Vincent d'Indy was a French composer and music educator.
Vincent d'Indy was born on 27 March 1851 in Paris, France.
He was brought up by his paternal grandmother, a woman of great character and an enthusiastic music lover, and, despite his aristocratic birth, he was destined for the career of a professional musician.
D'Indy became Franck's pupil, ardent propagandist, and his biographer.
After early studies with J. F. Marmontel and Albert Lavignac his further training was interrupted by the Franco-Prussian War, 1870-1871, during which he served in the National Guard.
He was an early member of the Société Nationale de Musique, founded in 1871 to restore the glories of French music, and he numbered Georges Bizet, Jules Massenet, and Camille Saint-Saens among his friends.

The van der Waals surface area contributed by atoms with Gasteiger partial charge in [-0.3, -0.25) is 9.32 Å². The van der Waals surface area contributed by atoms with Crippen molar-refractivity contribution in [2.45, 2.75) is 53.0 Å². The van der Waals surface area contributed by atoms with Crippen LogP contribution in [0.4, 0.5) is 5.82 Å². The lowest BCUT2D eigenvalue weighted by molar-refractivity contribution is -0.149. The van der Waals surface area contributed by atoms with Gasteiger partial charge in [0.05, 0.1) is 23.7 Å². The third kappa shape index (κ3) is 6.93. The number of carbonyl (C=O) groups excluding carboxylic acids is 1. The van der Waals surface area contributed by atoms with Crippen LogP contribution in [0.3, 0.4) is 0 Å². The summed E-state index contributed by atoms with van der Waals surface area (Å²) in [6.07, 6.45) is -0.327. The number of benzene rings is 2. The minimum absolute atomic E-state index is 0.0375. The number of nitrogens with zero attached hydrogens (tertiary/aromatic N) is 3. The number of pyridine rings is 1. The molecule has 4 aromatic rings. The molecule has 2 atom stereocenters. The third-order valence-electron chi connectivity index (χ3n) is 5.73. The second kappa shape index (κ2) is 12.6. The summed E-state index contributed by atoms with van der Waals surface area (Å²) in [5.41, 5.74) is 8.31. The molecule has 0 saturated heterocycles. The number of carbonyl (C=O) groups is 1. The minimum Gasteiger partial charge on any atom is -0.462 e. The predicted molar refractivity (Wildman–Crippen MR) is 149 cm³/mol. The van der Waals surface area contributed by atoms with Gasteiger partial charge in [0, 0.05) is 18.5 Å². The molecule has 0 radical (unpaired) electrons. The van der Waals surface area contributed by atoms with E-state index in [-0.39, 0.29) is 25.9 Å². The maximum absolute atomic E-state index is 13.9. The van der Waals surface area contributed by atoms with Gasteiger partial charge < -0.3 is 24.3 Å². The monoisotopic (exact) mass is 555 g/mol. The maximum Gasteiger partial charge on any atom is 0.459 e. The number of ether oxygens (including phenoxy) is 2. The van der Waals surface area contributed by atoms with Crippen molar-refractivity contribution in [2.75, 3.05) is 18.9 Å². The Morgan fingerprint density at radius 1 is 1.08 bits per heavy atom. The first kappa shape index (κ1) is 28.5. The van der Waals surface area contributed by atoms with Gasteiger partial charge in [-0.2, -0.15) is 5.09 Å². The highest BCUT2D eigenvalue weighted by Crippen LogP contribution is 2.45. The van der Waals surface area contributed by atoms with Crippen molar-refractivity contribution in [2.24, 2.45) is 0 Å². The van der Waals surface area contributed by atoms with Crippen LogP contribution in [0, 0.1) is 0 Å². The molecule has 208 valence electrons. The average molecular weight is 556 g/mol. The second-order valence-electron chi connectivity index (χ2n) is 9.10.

Basing his musical creed on Bach, Beethoven, Wagner, and Franck and on Gregorian plainchant and folk song, D'Indy proclaimed an idealistic conception of art founded on Catholic aesthetic principles.
The Symphonie cévénolecevenole (or Symphonie sur un chant montagnard français, francais, "Symphony on a French Mountain Air") of 1886 showed a new interest in French folk song and a retreat from D'Indy's more aggressively Germanic sympathies. This work (for piano and orchestra) remains his finest, though D'Indy's solid craftsmanship and strongly idealistic temperament found powerful expression in two operas--the very Wagnerian Fervaal (1897) and L'Etranger (1903)--the symphonic variations Istar (1896), the B-flat-major Symphony No. 2 (1904), the tone poem Jour d'étéd'ete àa la montagne (1905), and his first two string quartets (1890 and 1897).
Société Nationale de Musique